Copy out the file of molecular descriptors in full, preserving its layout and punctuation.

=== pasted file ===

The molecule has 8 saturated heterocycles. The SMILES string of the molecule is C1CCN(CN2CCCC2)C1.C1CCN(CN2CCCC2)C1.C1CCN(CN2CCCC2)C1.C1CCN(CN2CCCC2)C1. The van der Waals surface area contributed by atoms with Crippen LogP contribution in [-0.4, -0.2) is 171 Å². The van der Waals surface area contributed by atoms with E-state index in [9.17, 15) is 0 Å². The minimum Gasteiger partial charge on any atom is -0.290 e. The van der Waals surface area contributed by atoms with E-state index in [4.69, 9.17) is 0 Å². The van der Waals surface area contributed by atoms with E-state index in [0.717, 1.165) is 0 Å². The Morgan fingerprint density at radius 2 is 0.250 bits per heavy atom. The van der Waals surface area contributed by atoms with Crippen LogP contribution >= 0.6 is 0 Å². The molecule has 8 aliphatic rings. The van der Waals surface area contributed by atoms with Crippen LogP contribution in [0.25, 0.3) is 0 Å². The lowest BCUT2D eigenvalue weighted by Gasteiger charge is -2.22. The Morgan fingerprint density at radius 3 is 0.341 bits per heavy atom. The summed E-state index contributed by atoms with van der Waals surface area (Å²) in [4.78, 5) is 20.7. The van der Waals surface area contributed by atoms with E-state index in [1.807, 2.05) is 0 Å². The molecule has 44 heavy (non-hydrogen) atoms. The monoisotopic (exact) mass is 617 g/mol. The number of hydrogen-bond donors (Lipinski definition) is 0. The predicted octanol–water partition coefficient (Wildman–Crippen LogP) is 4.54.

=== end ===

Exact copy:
The molecule has 8 saturated heterocycles. The SMILES string of the molecule is C1CCN(CN2CCCC2)C1.C1CCN(CN2CCCC2)C1.C1CCN(CN2CCCC2)C1.C1CCN(CN2CCCC2)C1. The van der Waals surface area contributed by atoms with Crippen LogP contribution in [-0.4, -0.2) is 171 Å². The van der Waals surface area contributed by atoms with E-state index in [9.17, 15) is 0 Å². The minimum Gasteiger partial charge on any atom is -0.290 e. The van der Waals surface area contributed by atoms with E-state index in [4.69, 9.17) is 0 Å². The van der Waals surface area contributed by atoms with E-state index in [0.717, 1.165) is 0 Å². The Morgan fingerprint density at radius 2 is 0.250 bits per heavy atom. The van der Waals surface area contributed by atoms with Crippen LogP contribution >= 0.6 is 0 Å². The molecule has 8 aliphatic rings. The van der Waals surface area contributed by atoms with Crippen LogP contribution in [0.25, 0.3) is 0 Å². The lowest BCUT2D eigenvalue weighted by Gasteiger charge is -2.22. The Morgan fingerprint density at radius 3 is 0.341 bits per heavy atom. The summed E-state index contributed by atoms with van der Waals surface area (Å²) in [4.78, 5) is 20.7. The van der Waals surface area contributed by atoms with E-state index in [1.807, 2.05) is 0 Å². The molecule has 44 heavy (non-hydrogen) atoms. The monoisotopic (exact) mass is 617 g/mol. The number of hydrogen-bond donors (Lipinski definition) is 0. The predicted octanol–water partition coefficient (Wildman–Crippen LogP) is 4.54.